1930 Henderson Streamliner motorcycle

“The motorcycling world loves a barn find, an old, obscure machine wheeled out of the woodwork for the first time. And this is one of the biggest revelations of recent months. It’s a 1930 Henderson that was customized before WW2 by a fellow called O. Ray Courtney and fitted with streamliner bodywork.

One night in March, 1950, O. Ray Courtney worked until two a.m. And drove home discouraged. He was trying to design a better motorcycle. He wanted one with the seat forward, with better cooling, better springing and a more beautiful body. Discarded sketches littered the floor of his shop.  That night in a dream he saw a steamlined beauty skim across a flowered field. Too excited to report for work the next day, he hastily put his dream on paper and he is riding that dream cycle now through the streets of Pontiac, Michigan

The art deco influence is obvious; legendary automotive designer Harley Earl could have drawn those curves.

It’s all the more unusual because the mechanicals are hidden: even at the height of the Art Deco movement, most motorcycles were a triumph of form over function, with exposed cooling fins, brake drums and suspension springs.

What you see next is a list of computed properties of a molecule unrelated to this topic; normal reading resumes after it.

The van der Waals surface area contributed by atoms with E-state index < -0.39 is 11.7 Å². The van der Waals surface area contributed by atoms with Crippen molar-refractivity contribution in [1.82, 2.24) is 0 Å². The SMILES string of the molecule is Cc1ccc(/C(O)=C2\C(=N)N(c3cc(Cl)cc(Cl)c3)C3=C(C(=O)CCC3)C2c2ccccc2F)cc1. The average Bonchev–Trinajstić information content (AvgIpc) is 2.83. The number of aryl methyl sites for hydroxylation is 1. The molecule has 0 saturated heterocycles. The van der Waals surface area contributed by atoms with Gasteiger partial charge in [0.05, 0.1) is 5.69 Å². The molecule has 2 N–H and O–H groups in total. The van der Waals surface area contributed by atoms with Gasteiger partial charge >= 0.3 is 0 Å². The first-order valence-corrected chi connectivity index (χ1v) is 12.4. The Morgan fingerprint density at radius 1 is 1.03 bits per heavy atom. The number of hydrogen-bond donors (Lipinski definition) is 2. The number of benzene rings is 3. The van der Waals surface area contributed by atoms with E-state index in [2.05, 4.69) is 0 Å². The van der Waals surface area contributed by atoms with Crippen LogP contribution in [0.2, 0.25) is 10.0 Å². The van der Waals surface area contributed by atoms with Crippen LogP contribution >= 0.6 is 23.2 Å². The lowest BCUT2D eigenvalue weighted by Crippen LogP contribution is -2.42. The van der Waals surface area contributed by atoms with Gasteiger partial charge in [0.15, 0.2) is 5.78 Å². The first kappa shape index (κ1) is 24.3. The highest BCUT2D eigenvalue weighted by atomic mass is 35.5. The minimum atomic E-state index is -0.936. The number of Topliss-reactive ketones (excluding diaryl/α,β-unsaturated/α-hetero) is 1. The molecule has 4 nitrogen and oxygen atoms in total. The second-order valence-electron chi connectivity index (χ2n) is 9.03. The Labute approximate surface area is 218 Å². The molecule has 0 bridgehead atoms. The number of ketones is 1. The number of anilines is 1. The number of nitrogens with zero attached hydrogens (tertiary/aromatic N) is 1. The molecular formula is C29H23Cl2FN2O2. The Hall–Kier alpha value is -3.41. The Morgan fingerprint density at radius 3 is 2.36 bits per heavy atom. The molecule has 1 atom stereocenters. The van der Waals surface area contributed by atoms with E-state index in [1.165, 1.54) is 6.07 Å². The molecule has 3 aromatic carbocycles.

The bike is owned by collector Frank Westfall of Syracuse.

It caused a stir in June 2010 when it appeared at the Rhinebeck Grand National Meet, a motorcycle show held a couple of hours drive north of NYC.…”

https://www.sport-touring.net/forums/index.php/topic,59055.msg1358117.html

About Lloyd Kahn

Lloyd Kahn started building his own home in the early '60s and went on to publish books showing homeowners how they could build their own homes with their own hands. He got his start in publishing by working as the shelter editor of the Whole Earth Catalog with Stewart Brand in the late '60s. He has since authored six highly-graphic books on homemade building, all of which are interrelated. The books, "The Shelter Library Of Building Books," include Shelter, Shelter II (1978), Home Work (2004), Builders of the Pacific Coast (2008), Tiny Homes (2012), and Tiny Homes on the Move (2014). Lloyd operates from Northern California studio built of recycled lumber, set in the midst of a vegetable garden, and hooked into the world via five Mac computers. You can check out videos (one with over 450,000 views) on Lloyd by doing a search on YouTube:

One Response to 1930 Henderson Streamliner motorcycle

  1. It looks pretty bat-mobile cool in that photo but in the side shots at the link it looks a bit like it has a metabolism problem or swollen glands. Wicked concept though. Someone should give it a modern day attempt.

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